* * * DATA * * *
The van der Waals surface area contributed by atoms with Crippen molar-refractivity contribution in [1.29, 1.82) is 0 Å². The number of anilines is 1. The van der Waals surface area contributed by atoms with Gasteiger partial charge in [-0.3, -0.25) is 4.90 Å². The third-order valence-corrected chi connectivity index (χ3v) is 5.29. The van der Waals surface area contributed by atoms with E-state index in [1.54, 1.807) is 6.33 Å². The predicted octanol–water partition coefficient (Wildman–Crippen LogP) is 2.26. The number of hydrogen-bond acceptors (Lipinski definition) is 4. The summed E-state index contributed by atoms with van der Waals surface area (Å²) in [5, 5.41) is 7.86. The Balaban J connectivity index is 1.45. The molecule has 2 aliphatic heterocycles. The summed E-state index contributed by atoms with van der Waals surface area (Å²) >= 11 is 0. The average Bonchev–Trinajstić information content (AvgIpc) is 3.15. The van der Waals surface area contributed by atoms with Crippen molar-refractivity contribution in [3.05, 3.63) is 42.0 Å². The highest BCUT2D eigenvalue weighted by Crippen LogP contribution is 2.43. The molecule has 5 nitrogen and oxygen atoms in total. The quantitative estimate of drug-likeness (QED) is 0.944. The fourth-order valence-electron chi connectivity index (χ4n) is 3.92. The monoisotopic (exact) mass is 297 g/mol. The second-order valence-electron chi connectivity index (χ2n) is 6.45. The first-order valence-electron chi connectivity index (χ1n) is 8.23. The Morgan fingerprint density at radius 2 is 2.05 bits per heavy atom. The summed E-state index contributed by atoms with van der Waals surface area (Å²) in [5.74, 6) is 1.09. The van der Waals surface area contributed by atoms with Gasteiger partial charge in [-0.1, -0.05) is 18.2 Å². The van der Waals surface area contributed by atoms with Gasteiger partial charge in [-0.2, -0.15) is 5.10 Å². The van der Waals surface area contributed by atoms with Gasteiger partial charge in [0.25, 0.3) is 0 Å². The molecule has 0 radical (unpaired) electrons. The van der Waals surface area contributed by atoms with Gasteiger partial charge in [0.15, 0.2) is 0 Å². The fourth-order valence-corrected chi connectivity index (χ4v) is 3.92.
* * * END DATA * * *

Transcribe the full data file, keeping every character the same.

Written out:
The van der Waals surface area contributed by atoms with Crippen molar-refractivity contribution in [1.29, 1.82) is 0 Å². The number of anilines is 1. The van der Waals surface area contributed by atoms with Gasteiger partial charge in [-0.3, -0.25) is 4.90 Å². The third-order valence-corrected chi connectivity index (χ3v) is 5.29. The van der Waals surface area contributed by atoms with E-state index in [1.54, 1.807) is 6.33 Å². The predicted octanol–water partition coefficient (Wildman–Crippen LogP) is 2.26. The number of hydrogen-bond acceptors (Lipinski definition) is 4. The summed E-state index contributed by atoms with van der Waals surface area (Å²) in [5, 5.41) is 7.86. The Balaban J connectivity index is 1.45. The molecule has 2 aliphatic heterocycles. The summed E-state index contributed by atoms with van der Waals surface area (Å²) >= 11 is 0. The average Bonchev–Trinajstić information content (AvgIpc) is 3.15. The van der Waals surface area contributed by atoms with Crippen molar-refractivity contribution in [3.05, 3.63) is 42.0 Å². The highest BCUT2D eigenvalue weighted by Crippen LogP contribution is 2.43. The molecule has 5 nitrogen and oxygen atoms in total. The quantitative estimate of drug-likeness (QED) is 0.944. The fourth-order valence-electron chi connectivity index (χ4n) is 3.92. The monoisotopic (exact) mass is 297 g/mol. The second-order valence-electron chi connectivity index (χ2n) is 6.45. The first-order valence-electron chi connectivity index (χ1n) is 8.23. The Morgan fingerprint density at radius 2 is 2.05 bits per heavy atom. The summed E-state index contributed by atoms with van der Waals surface area (Å²) in [5.74, 6) is 1.09. The van der Waals surface area contributed by atoms with Gasteiger partial charge in [-0.1, -0.05) is 18.2 Å². The van der Waals surface area contributed by atoms with Gasteiger partial charge in [-0.2, -0.15) is 5.10 Å². The van der Waals surface area contributed by atoms with Gasteiger partial charge in [0.25, 0.3) is 0 Å². The molecule has 0 radical (unpaired) electrons. The van der Waals surface area contributed by atoms with Gasteiger partial charge in [0.15, 0.2) is 0 Å². The fourth-order valence-corrected chi connectivity index (χ4v) is 3.92.